Setting up a Virtual Machine using VirtualBox

Installing VirtualBox

Its nice to have a safe environment to play around with something new, do some testing or work on a project keeping without causing conflicts with others. Using a Virtual Machine keeps everything separated from your host machine so it minimises any risk. A Virtual Machine is an emulation of a computer system, so its basically one operating system running on another.

There are a few Virtualisation applications available but the one I use is VirtualBoxIt can be downloaded here for your platform of choice and is free. Download and install the application version. When you open it it will look something like this.

Screen Shot 2017-08-05 at 13.33.36

Getting an Operating System to use

Now that VirtualBox is installed it wont do much until we download a operating system to run on it. There are many great free operating systems to choose. Ubuntu is a Linux operating system that is very popular and very free. New versions of Ubuntu are released regularly with the LTS (long-term support) versions receiving updates for a longer period of time. These versions are preferred. You can download the latest LTS version of Ubuntu from here it will be an ISO file format. These are compatible with VirtualBox. At the time of writing the latest LTS release is 16.04.3.

Installing Ubuntu in VirtualBox

Open VirtualBox  and click on New. The images below will guide you through the setup process for our Ubuntu installation.

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Give the name to the operating system you are setting up. Calling it Ubuntu will automatically change the Type and Version for you. You can call it what you want but make sure to update Type and Version accordingly. Click continue.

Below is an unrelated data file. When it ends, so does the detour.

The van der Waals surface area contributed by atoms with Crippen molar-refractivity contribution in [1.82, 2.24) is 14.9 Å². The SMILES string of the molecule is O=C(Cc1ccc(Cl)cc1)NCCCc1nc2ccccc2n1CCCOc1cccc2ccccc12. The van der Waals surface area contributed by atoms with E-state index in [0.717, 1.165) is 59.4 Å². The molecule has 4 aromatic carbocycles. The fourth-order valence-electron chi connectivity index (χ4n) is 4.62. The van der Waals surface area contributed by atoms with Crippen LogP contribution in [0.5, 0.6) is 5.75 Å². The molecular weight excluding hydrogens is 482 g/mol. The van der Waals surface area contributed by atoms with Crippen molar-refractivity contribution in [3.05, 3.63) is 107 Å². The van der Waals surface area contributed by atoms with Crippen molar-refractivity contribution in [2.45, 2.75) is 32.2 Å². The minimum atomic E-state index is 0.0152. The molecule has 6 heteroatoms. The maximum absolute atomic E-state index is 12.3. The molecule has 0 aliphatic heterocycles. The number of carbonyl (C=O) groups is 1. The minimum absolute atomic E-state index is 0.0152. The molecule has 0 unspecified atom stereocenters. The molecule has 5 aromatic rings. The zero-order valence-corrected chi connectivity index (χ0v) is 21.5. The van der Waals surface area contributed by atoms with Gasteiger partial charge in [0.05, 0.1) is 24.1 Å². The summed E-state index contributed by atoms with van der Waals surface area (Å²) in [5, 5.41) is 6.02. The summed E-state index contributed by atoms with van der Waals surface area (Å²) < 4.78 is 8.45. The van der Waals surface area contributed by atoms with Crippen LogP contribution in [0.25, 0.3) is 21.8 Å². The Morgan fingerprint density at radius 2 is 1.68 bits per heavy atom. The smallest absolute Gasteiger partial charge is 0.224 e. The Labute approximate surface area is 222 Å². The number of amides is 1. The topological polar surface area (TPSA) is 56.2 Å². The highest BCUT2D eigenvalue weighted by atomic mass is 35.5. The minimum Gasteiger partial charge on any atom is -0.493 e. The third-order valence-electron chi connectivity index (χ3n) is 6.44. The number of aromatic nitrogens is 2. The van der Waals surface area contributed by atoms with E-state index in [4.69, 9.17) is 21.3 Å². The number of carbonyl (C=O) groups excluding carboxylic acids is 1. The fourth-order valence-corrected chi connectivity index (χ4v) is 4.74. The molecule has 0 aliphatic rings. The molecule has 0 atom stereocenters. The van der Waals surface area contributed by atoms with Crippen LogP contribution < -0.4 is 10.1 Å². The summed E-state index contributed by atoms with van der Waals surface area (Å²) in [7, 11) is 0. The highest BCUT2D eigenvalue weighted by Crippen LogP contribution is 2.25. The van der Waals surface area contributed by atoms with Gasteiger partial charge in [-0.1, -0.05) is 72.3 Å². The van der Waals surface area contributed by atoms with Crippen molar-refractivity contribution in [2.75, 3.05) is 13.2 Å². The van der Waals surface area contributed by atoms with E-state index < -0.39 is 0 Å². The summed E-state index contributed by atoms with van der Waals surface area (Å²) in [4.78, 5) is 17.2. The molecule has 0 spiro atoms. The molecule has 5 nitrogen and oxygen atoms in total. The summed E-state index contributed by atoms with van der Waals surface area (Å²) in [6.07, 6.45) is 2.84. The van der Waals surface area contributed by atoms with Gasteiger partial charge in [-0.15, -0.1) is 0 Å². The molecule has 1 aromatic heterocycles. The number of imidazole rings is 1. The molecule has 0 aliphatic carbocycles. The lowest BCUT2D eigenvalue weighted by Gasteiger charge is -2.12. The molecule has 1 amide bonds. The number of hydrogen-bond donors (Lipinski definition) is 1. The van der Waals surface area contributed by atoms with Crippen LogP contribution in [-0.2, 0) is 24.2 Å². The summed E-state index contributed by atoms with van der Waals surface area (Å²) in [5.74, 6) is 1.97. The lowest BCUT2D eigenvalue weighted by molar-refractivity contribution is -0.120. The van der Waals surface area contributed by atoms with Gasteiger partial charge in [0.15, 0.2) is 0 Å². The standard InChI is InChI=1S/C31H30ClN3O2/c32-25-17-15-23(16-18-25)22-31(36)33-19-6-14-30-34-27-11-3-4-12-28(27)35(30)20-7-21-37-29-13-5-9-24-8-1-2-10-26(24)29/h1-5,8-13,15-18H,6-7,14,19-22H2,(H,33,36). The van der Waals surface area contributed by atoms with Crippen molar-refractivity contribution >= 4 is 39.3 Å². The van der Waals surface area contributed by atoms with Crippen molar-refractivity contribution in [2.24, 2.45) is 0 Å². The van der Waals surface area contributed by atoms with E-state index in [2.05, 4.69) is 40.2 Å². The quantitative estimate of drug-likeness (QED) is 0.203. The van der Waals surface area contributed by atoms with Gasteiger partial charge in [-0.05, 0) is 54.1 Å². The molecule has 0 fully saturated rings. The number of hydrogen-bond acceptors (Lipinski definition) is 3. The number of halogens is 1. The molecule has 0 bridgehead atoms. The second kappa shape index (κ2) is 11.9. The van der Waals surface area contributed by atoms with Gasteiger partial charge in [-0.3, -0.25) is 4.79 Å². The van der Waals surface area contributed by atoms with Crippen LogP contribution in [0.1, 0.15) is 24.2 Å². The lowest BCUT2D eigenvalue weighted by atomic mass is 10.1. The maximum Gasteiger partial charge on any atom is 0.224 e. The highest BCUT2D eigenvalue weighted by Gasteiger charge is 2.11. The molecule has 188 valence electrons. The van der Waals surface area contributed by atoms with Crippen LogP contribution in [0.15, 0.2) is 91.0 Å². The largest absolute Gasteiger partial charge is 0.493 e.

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Next you’ll be asked how much RAM should be allocated to the new Virtual Machine. Depending on your hardware you may want to specify a different value here. The coloured indicator strip gives you a good indication of a reasonable value to pick. My computer has 16gb of ram so I chose 2048mb (2gb). Click continue.
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You’ll now be asked to create a Virtual Hard Disk. This is where everything will be saved. Leave the radio button on the Create a virtual hard disk now and then click create.
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There are different Hard Disk file types that can be used. Stick with the default VDI and click continue.
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Use the default Dynamically allocated storage. The hard drive will grow to a maximum size instead of allocating a huge chunk straight away. Click continue.
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Now you can give a name to the new Virtual Hard Disk. It’ll default to the name you first entered. You can also change the maximum size of the Virtual Hard Disk. I’ve kept it set to 10gb. Click create and then you are done!
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Your Virtual Machine is now configured but there is one final step before we can boot. Click on the VM Ubuntu 16.04 in the list on the left and then click the Settings cog in the menu above. Then select the Storage tab and you will see the below screen.
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Under Controller: IDE click on Empty. This is the optical drive. We need to Virtually insert our downloaded Ubuntu ISO into the Virtual optical drive. Select the live CD/DVD checkbox and then click on the CD icon next to the Optical Drive dropdown. You will get a small list of options, click on Choose Virtual Optical Disk File. You will get a file picker popup where you can navigate to where you downloaded the Ubuntu ISO and select it.
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Click ok to save these new settings.